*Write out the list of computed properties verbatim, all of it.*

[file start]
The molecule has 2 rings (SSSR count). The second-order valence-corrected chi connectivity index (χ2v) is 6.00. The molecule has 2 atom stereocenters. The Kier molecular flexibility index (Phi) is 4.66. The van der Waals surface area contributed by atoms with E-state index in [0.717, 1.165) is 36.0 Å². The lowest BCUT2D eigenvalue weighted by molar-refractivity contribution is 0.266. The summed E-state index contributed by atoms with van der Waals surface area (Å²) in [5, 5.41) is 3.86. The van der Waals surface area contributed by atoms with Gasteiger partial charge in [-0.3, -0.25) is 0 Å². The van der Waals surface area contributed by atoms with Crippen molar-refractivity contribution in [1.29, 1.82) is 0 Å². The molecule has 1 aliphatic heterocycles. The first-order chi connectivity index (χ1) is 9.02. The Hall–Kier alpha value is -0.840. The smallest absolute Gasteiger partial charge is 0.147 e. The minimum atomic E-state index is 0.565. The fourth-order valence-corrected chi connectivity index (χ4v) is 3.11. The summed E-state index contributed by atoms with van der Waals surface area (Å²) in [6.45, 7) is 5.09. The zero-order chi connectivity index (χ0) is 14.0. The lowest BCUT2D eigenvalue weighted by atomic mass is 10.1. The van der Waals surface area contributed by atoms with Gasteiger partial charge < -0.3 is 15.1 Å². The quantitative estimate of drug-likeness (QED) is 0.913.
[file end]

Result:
The molecule has 2 rings (SSSR count). The second-order valence-corrected chi connectivity index (χ2v) is 6.00. The molecule has 2 atom stereocenters. The Kier molecular flexibility index (Phi) is 4.66. The van der Waals surface area contributed by atoms with E-state index in [0.717, 1.165) is 36.0 Å². The lowest BCUT2D eigenvalue weighted by molar-refractivity contribution is 0.266. The summed E-state index contributed by atoms with van der Waals surface area (Å²) in [5, 5.41) is 3.86. The van der Waals surface area contributed by atoms with Gasteiger partial charge in [-0.3, -0.25) is 0 Å². The van der Waals surface area contributed by atoms with Crippen molar-refractivity contribution in [1.29, 1.82) is 0 Å². The molecule has 1 aliphatic heterocycles. The first-order chi connectivity index (χ1) is 9.02. The Hall–Kier alpha value is -0.840. The smallest absolute Gasteiger partial charge is 0.147 e. The minimum atomic E-state index is 0.565. The fourth-order valence-corrected chi connectivity index (χ4v) is 3.11. The summed E-state index contributed by atoms with van der Waals surface area (Å²) in [6.45, 7) is 5.09. The zero-order chi connectivity index (χ0) is 14.0. The lowest BCUT2D eigenvalue weighted by atomic mass is 10.1. The van der Waals surface area contributed by atoms with Gasteiger partial charge < -0.3 is 15.1 Å². The quantitative estimate of drug-likeness (QED) is 0.913.